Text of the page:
Polygon Examines the History of Looking Glass

Former Looking Glass concept artist Robb Waters' reimagining of the Drone, from System Shock.

Polygon has published a lengthy article entitled Ahead of its Time: The History of Looking Glass, by one Mike Mahardy. It is, as it promises, a comprehensive look at the genesis, achievements, and downfall of Looking Glass Studios, Paul Neurath’s Cambridge, Massachusetts-based game development studio, which produced such games as Ultima Underworld, System Shock, and Thief.

You can actually listen to the whole thing, if you have an hour:


Failing that, click on through and give the article a look. Here’s a little taste:

…And as Origin grew in Texas, the company brought [Warren Spector] on board.

Shortly after, Garriott moved the company to Massachusetts, where his brother and co-founder Robert was living. Along with Spector, they continued to grow the company, despite its relocation. They also tapped into a new talent pool, which they didn’t have access to in Texas.

Garriott says it was hard to make games in Massachusetts without meeting Paul Neurath. The budding designer was already experimenting with his Apple II, showing his games to anyone possible. The man who would later found Looking Glass was one of Origin’s “first great authors,” Garriott says, and the company was eager to bring him on board after several chance meetings.

Neurath led design on Space Rogue, a sci-fi role-playing game that laid the foundation for his later titles: a blend of role-playing elements and simulation that allowed the player, and not designer, control of things.

And after Space Rogue’s release, when Origin returned South, Neurath was left with a studio, development tools and funding of his own. So with newfound experience from his time with Origin, he founded Blue Sky Productions, the company that would become Looking Glass Studios.

“That’s really what formed the studio,” Garriott says. “Paul having a home base when Origin sort of abandoned him up there. And I think Looking Glass was very ahead of its time, setting the standards which other studios are finally starting to pick up.”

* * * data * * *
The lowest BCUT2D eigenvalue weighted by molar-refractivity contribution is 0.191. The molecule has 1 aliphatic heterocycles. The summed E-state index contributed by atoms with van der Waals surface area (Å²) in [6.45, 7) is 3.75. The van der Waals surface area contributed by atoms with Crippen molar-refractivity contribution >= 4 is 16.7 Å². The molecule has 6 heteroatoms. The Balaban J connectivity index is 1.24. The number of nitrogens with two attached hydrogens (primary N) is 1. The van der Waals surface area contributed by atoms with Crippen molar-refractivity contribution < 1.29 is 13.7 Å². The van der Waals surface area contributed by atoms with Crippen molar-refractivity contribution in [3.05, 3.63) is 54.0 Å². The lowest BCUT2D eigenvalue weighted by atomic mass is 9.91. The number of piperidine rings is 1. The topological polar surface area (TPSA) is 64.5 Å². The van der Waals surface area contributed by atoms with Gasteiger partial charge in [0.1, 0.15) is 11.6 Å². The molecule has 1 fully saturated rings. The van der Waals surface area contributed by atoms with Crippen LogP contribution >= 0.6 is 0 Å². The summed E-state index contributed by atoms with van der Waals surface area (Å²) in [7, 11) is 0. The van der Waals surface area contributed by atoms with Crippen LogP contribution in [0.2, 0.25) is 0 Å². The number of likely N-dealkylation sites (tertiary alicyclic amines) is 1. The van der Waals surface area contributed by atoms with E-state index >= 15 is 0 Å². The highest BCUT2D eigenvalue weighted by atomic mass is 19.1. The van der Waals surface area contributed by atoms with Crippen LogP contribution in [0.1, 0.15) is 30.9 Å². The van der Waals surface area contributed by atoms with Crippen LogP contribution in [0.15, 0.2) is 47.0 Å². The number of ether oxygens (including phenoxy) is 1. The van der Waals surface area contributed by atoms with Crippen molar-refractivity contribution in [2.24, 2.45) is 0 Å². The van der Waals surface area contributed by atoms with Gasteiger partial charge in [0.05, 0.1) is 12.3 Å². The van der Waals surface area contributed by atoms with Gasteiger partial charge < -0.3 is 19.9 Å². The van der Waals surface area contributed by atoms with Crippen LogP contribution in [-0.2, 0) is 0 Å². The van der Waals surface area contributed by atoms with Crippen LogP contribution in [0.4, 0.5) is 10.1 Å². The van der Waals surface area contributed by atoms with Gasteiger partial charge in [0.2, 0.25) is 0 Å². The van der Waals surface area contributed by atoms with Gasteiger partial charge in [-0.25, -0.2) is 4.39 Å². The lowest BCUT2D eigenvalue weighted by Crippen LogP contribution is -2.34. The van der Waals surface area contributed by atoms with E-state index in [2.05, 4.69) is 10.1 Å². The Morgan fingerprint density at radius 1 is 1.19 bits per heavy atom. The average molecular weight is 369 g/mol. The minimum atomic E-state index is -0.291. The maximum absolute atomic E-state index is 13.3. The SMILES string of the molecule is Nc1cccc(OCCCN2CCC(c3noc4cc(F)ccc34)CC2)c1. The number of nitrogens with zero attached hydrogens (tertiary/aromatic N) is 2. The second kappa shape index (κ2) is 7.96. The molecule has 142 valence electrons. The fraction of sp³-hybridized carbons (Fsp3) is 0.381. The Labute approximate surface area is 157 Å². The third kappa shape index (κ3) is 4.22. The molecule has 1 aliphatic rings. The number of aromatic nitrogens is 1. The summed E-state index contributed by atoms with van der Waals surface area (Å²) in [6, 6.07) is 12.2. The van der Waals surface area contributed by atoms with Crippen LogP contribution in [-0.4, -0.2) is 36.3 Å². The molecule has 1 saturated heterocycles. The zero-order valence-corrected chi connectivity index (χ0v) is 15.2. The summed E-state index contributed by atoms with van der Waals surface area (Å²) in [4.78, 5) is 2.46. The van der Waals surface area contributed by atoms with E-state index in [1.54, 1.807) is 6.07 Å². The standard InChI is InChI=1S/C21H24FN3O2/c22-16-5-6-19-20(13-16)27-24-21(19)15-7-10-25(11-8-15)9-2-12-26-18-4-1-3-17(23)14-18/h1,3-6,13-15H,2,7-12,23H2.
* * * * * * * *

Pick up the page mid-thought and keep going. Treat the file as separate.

Neurath recruited Doug Church, a programmer at Massachusetts Institute of Technology, to help with Blue Sky’s first project: a first-person role-playing game set in a fantasy world. Church would go on to establish the project’s technological base and play leading roles on the studio’s later projects.

Neurath also contacted Doug Wike, a former Origin employee, to create a short animation that showed a creature moving toward the player in real time. It took a month’s work, but when they finished it, the small team had a tangible demo to showcase.

In search of a publisher for the project, Neurath showed the animation at Consumer Electronics Show in 1990, where Garriott and Spector happened to be in attendance.

“I was blown away,” Spector says. “I remember thinking as I watched that demo that the world had just changed.”

Associated with the article, Polygon has also published a number of related pieces, which examine the lasting impact that Looking Glass had on the gaming industry. There’s an article about the inspiration that the development team behind Gone Home took from Looking Glass, and there’s also (obviously!) an article about Irrational Games. Guitar Hero developer Harmonix is also featured, and the final accompanying piece delves into the history of the Xbox and finds a Looking Glass connection there.